'Clinical engagement has to be approached critically. It cannot be pursued as an end in its own right'
With Wimbledon a washout, those in search of an alternative spectator sport needed look no further than last month's British Medical Association annual conference. Held in the congenial seaside setting of the English Riviera (that's Torquay to you and me), the conference offered some interesting insights into the question of the moment: in our new, touchy-feely mode, what would an NHS look like if it were run by the workers?
A bit confused is the answer.
For example, BMA activists in the Midlands 'deplore unreasonable charges' but Rotherham BMA argues that 'charging the patient is the way forward to keep the NHS viable'. Brighton BMA goes further, demanding GPs be allowed to charge patients via private health insurance for consultations.
Edgware BMA believes offering patients a choice of hospital is 'patronising and demeaning', but Tameside BMA says it should be 'strongly supported as long as it is genuine and meaningful'.
Oxford BMA 'demands the abolition of the purchaser-provider split', whereas Brent BMA wants to 'promote effective practice-based commissioning'.
BMA accident and emergency consultants believe 'clinically led reconfiguration is important to improve patient care', whereas BMA activists in London 'call on the BMA to completely oppose these reconfigurations'.
North and Mid-Staffordshire BMA asserts that reforms including 'a time-sensitive consultant contract and the expansion of medical undergraduate numbers constitute an assault on the medical profession' (uh?), and argue that private providers will help recreate 'Soviet Russia 40 years ago' (did Leonid Brezhnev really introduce independent treatment centres?).
And juxtaposed with an Observer story emanating from Number 10 and stating: 'A drive to slash the rates of MRSA and other hospital infections is being masterminded by Gordon Brown' (!), we have Rotherham BMA's contribution to the subject: 'To reduce infection, hospital doctors should wear no clothing on the wards.'
In short, the usual blend of overstatement, opposition and contradiction, mixed with more conventional demands - for higher pay, for monopoly negotiating rights over doctors' terms and conditions and, yes, for better car parking.
So where does that leave a new prime minister and new health secretary looking to 'engage' more with the clinical professions?
One starting point is an important new book. Public Matters: the renewal of the public realm takes a critical look at how government has sought to reform public services over the past decade and then analyses how best to balance the need for improvements in education, criminal justice, health and welfare with the desirability of winning the hearts and minds of public sector workers.
In a chapter on professionals, former home secretary Charles Clarke puts his finger on the conundrum by pointing out: 'Over the last decade, one of the most potent rallying cries against [government] reforms throughout the public service has been 'trust the professionals'. The government has been rebuked for telling teachers how to teach, downgrading doctors' professional judgement and undermining the integrity of professions.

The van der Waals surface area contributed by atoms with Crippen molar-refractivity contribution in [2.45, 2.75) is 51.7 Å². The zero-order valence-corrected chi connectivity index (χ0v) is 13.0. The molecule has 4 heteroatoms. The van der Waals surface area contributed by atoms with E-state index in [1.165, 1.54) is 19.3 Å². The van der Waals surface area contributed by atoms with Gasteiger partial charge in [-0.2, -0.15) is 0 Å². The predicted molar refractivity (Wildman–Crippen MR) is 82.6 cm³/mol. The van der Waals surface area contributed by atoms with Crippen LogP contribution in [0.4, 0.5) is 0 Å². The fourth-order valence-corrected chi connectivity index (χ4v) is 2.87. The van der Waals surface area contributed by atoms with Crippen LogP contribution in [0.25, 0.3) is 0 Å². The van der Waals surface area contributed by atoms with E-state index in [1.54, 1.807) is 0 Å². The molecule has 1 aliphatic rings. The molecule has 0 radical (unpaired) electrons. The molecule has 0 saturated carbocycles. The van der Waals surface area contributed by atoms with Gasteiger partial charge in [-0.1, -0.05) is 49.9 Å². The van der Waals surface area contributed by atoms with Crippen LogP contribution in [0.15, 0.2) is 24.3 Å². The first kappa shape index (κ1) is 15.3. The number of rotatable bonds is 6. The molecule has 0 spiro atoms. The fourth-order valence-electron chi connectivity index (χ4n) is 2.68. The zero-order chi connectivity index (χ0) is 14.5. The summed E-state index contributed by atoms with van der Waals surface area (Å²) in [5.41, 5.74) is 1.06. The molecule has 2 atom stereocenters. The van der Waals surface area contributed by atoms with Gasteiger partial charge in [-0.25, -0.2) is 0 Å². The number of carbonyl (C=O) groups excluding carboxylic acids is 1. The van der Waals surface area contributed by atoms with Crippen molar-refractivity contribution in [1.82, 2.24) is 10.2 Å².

'At the same time, some of the professional associations and trade unions have made themselves pretty obdurate opponents of change. They appear focused upon defence of their own short-term interests despite obvious consumer concerns and there have been some classic formalised stand-offs, the overall consequence of which has been demoralisation.'
He goes on to demonstrate that this professional alienation is not just about the personalities of the politicians they have butted up against, or the nature of the reforms, but stems from more profound social changes entailing greater transparency about performance variation between professionals, taxpayer challenge to unresponsive monopolies, and new technologies that change the demarcation between skilled and less-skilled workers. Even in terms of workload, US academic David Mechanic has shown that 'in almost every era doctors have perceived themselves as 'running faster' but there is little evidence to support this'.
So the point is not that clinical engagement isn't important, it just has to be approached critically. And it cannot be pursued as an end in its own right, in lieu of wider changes.
For a new administration interested in this topic, here are five initial thoughts.
First, don't let talk of engagement deflect you from challenging the status quo. Reach for the moral high ground: explain that the NHS must embody the attributes of timeliness, reliability, compassion and respect in all it does. It is then obvious that the NHS has to continue changing.
Second, it follows that you won't succeed in improving the NHS if you interpret 'clinical engagement' as meaning any staff group has a veto on change. For although the interests of staff and patients overlap, they are not identical. Work with the progressives; don't be derailed by the headbangers.
Third, while you should dispense with unnecessary reorganisations of primary care trusts and strategic health authorities, you cannot afford to put reform on hold for a year while the excellent Professor Sir Ara Darzi produces his report. Ride a bike too slowly and you just fall off.
Fourth, remember we're not at year zero when it comes to clinical engagement. Remind people the NHS is two decades into a model of hospital organisation that already has consultants holding budgets and running most departments.
And here's a fifth one. Remember that no matter how well things are going, this was (I'm not joking) the closing resolution at this year's Torquay conference: 'The BMA deplores this, condemns that, and calls for a return to the good old days'. So there you have it.
Simon Stevens is chair of UnitedHealth Europe and a trustee of the King's Fund. Simon_L_Stevens@uhc.com